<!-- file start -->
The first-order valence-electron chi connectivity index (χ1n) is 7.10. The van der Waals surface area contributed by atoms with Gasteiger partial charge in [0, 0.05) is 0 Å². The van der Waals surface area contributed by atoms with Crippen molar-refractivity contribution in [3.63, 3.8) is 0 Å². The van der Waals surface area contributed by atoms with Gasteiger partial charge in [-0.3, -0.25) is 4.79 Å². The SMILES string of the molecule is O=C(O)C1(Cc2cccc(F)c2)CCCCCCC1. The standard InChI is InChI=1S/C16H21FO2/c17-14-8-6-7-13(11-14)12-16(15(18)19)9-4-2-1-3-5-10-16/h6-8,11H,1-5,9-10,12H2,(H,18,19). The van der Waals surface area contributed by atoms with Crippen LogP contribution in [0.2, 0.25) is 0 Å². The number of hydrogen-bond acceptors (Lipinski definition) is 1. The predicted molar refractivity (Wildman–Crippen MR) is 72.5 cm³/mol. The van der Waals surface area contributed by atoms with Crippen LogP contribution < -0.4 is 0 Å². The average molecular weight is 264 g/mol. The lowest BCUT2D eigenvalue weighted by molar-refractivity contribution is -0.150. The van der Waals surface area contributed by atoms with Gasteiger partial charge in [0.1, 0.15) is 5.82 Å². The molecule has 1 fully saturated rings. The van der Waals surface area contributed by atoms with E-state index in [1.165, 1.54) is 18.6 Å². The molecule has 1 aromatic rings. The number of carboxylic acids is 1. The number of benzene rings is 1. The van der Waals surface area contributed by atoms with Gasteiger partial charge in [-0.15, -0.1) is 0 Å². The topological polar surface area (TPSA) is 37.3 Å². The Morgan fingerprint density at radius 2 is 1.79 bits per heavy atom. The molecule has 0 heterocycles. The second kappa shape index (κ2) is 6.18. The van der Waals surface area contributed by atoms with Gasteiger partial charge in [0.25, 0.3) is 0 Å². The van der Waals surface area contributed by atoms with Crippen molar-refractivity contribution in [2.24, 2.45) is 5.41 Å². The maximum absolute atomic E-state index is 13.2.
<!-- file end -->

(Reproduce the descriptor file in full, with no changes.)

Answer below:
The first-order valence-electron chi connectivity index (χ1n) is 7.10. The van der Waals surface area contributed by atoms with Gasteiger partial charge in [0, 0.05) is 0 Å². The van der Waals surface area contributed by atoms with Crippen molar-refractivity contribution in [3.63, 3.8) is 0 Å². The van der Waals surface area contributed by atoms with Gasteiger partial charge in [-0.3, -0.25) is 4.79 Å². The SMILES string of the molecule is O=C(O)C1(Cc2cccc(F)c2)CCCCCCC1. The standard InChI is InChI=1S/C16H21FO2/c17-14-8-6-7-13(11-14)12-16(15(18)19)9-4-2-1-3-5-10-16/h6-8,11H,1-5,9-10,12H2,(H,18,19). The van der Waals surface area contributed by atoms with Crippen LogP contribution in [0.2, 0.25) is 0 Å². The number of hydrogen-bond acceptors (Lipinski definition) is 1. The predicted molar refractivity (Wildman–Crippen MR) is 72.5 cm³/mol. The van der Waals surface area contributed by atoms with Crippen LogP contribution < -0.4 is 0 Å². The average molecular weight is 264 g/mol. The lowest BCUT2D eigenvalue weighted by molar-refractivity contribution is -0.150. The van der Waals surface area contributed by atoms with Gasteiger partial charge in [0.1, 0.15) is 5.82 Å². The molecule has 1 fully saturated rings. The van der Waals surface area contributed by atoms with E-state index in [1.165, 1.54) is 18.6 Å². The molecule has 1 aromatic rings. The number of carboxylic acids is 1. The number of benzene rings is 1. The van der Waals surface area contributed by atoms with Gasteiger partial charge in [-0.15, -0.1) is 0 Å². The topological polar surface area (TPSA) is 37.3 Å². The Morgan fingerprint density at radius 2 is 1.79 bits per heavy atom. The molecule has 0 heterocycles. The second kappa shape index (κ2) is 6.18. The van der Waals surface area contributed by atoms with Gasteiger partial charge in [0.25, 0.3) is 0 Å². The van der Waals surface area contributed by atoms with Crippen molar-refractivity contribution in [2.24, 2.45) is 5.41 Å². The maximum absolute atomic E-state index is 13.2.